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Science Magazine: The future of personalized genomics

In the last few weeks, I’ve been struggling to get closer to the world of personalized medicine and this article in Science Magazine turned out to be extremely interesting and useful for me. Kudos to Hsien for being mentioned! Here is an excerpt:

Scientists predict that within 5 years DNA sequencing technologies will be affordable enough that personal genomics will be integrated into routine clinical care. Companies are responding by offering their services for ancestry tracing, forensics, nutritional advice, reproductive assistance, and even social networking. It will not be long before companies are able to offer a “Facebook-like service centered around our genomes”. The medical community needs to consider the ways in which routine generation of this information will affect our health system and how this information might be used outside the medical context…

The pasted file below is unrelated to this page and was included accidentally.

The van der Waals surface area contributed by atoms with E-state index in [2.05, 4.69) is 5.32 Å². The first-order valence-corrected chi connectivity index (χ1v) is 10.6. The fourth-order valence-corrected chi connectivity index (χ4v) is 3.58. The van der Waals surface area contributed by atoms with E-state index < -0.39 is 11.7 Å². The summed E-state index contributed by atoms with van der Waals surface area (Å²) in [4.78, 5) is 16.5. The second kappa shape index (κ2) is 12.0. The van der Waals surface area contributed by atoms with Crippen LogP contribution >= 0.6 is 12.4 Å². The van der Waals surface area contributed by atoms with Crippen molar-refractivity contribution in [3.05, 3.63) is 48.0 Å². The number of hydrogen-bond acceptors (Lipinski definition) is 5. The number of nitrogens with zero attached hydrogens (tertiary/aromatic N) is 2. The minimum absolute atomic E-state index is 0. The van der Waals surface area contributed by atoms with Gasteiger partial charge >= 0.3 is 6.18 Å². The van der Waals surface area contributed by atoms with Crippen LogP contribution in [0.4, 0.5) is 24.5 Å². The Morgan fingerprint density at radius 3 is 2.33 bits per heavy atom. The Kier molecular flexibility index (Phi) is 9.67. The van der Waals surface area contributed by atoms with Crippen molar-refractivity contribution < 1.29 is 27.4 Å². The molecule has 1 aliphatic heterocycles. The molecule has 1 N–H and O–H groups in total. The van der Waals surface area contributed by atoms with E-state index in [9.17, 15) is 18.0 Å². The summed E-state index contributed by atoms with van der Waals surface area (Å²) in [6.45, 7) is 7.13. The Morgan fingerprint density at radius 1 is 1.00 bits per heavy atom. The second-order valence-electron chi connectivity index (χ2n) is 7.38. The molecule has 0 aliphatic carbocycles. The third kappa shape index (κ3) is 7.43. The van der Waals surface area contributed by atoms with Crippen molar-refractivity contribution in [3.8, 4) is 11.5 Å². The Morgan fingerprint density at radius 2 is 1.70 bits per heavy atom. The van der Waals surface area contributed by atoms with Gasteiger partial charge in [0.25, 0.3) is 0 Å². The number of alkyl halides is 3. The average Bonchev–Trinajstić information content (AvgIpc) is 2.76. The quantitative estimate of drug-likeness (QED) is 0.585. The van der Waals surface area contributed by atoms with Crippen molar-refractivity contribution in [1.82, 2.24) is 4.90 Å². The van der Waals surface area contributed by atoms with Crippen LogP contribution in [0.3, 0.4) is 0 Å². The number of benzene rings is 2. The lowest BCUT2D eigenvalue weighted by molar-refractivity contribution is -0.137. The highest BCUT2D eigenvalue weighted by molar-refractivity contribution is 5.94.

We currently face an inflection point in clinical medicine as we move from specific diagnostic tests for particular disorders to much broader assays for variants whose effects we do not yet fully understand. In addition, the effects of any single gene on common diseases are generally small, and their interactions with environmental factors remain largely unknown. For example, despite enthusiasm about recent genomewide association studies that report an association between coronary heart disease and a common variant on chromosome 9, the actual risk of heart disease was only increased from 1% to 1.6% in homozygotes.

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